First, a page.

“…a briefing yesterday, the head of the National Transportation Safety Board warned it could be a long time before the plane is cleared to fly. NPR’s Wendy Kaufman reports.”
As I awoke to NPR’s Morning Edition, I prohibited myself from hitting the snooze button. I didn’t have to, my girlfriend already did and was up getting her morning started. As I lay there thinking about what I had to do for the day, I remained still knowing there was nothing pressing enough to get me out of bed. Well, that’s not entirely true.
“What would you like for breakfast,” I asked through the bathroom door.
“Scrambled eggs, turkey bacon, toast, and some juice please,” she said.
Armed with the latest thermal underwear from Japan, and layered in flannel pajamas with a think wool cardigan, I retrieved ingredients from the fridge to start cooking. It was a chilly friday morning as I looked out the frosty kitchen window that overlooked a snow covered ice patch that we called a backyard.
I have all day to write…bleh.
Having that kind of time stressed me out. It was stressful because I knew myself too well. Give me unlimited amount of time to complete something, and I’ll waste as much time as possible. But this was the dream, right? No day job to pull me away from writing comics, this is what I thought I wanted most of all. I clearly was learning something new about myself, and a life in Vermont that I clearly wasn’t prepared for creatively. I was losing focus. I was losing my edge.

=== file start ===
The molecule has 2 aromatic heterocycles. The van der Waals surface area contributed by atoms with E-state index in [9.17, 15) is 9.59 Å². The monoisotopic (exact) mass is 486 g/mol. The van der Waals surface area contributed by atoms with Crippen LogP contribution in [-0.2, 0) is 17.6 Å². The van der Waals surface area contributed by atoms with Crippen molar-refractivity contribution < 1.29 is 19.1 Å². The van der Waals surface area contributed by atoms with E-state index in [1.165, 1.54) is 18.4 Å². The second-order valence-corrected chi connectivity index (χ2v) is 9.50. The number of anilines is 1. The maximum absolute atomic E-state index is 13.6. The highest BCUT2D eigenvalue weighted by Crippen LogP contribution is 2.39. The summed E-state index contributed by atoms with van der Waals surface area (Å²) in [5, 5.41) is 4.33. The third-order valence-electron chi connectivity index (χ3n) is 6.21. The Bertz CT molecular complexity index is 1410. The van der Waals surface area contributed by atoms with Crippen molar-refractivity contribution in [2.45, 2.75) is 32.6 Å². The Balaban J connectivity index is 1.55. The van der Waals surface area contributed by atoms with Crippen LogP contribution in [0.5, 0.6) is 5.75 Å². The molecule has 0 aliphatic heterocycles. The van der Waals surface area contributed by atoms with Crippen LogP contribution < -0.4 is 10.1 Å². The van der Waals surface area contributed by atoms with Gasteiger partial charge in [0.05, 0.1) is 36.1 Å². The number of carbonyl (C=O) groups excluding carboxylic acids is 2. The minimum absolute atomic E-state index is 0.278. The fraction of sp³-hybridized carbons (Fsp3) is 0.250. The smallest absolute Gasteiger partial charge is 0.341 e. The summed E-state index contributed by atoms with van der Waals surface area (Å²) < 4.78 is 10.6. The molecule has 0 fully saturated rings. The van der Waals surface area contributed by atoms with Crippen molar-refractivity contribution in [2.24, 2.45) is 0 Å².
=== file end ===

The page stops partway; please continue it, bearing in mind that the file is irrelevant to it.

To be successful in the life of a freelancer takes a conscious and dynamic shift in one’s work ethic. The mentality is completely different, something I didn’t prepare myself for. Before, I would do my 40 hours a week at my day job, and still manage to cram in anywhere between 15-30 additional hours on my writing. I did this because I afforded myself no time to slack off. Plus, the full-time job provided a structured buffer from which to plan out my free time to write. Now, I was having to stitch together my own schedule that no one was expecting me to adhere to.